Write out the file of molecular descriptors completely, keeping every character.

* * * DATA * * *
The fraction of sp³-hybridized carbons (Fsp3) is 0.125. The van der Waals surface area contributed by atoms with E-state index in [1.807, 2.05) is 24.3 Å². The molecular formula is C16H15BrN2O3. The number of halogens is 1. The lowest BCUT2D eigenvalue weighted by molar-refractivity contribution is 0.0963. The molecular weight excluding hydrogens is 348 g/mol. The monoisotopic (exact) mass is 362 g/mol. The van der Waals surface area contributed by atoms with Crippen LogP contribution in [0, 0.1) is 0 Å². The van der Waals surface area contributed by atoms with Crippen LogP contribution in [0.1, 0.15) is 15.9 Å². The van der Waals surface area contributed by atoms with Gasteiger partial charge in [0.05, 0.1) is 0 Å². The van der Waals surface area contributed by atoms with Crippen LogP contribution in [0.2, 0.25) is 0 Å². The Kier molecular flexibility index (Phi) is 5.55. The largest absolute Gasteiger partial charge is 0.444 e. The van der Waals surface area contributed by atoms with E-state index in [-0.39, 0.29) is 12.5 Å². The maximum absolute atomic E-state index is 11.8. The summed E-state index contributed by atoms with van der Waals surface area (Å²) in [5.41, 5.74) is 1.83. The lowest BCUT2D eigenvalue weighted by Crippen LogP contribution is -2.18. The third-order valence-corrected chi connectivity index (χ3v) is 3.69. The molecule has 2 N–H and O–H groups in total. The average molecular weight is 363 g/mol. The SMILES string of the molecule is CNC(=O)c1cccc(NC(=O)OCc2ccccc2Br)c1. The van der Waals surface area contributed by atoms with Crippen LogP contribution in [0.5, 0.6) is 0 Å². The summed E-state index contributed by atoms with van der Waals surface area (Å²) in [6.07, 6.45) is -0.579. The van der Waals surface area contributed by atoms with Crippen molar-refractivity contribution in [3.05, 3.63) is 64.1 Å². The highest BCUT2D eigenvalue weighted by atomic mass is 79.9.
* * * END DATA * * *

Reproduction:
The fraction of sp³-hybridized carbons (Fsp3) is 0.125. The van der Waals surface area contributed by atoms with E-state index in [1.807, 2.05) is 24.3 Å². The molecular formula is C16H15BrN2O3. The number of halogens is 1. The lowest BCUT2D eigenvalue weighted by molar-refractivity contribution is 0.0963. The molecular weight excluding hydrogens is 348 g/mol. The monoisotopic (exact) mass is 362 g/mol. The van der Waals surface area contributed by atoms with Crippen LogP contribution in [0, 0.1) is 0 Å². The van der Waals surface area contributed by atoms with Crippen LogP contribution in [0.1, 0.15) is 15.9 Å². The van der Waals surface area contributed by atoms with Gasteiger partial charge in [0.05, 0.1) is 0 Å². The van der Waals surface area contributed by atoms with Crippen LogP contribution in [0.2, 0.25) is 0 Å². The Kier molecular flexibility index (Phi) is 5.55. The largest absolute Gasteiger partial charge is 0.444 e. The van der Waals surface area contributed by atoms with E-state index in [-0.39, 0.29) is 12.5 Å². The maximum absolute atomic E-state index is 11.8. The summed E-state index contributed by atoms with van der Waals surface area (Å²) in [5.41, 5.74) is 1.83. The lowest BCUT2D eigenvalue weighted by Crippen LogP contribution is -2.18. The third-order valence-corrected chi connectivity index (χ3v) is 3.69. The molecule has 2 N–H and O–H groups in total. The average molecular weight is 363 g/mol. The SMILES string of the molecule is CNC(=O)c1cccc(NC(=O)OCc2ccccc2Br)c1. The van der Waals surface area contributed by atoms with Crippen LogP contribution in [0.5, 0.6) is 0 Å². The summed E-state index contributed by atoms with van der Waals surface area (Å²) in [6.07, 6.45) is -0.579. The van der Waals surface area contributed by atoms with Crippen molar-refractivity contribution in [3.05, 3.63) is 64.1 Å². The highest BCUT2D eigenvalue weighted by atomic mass is 79.9.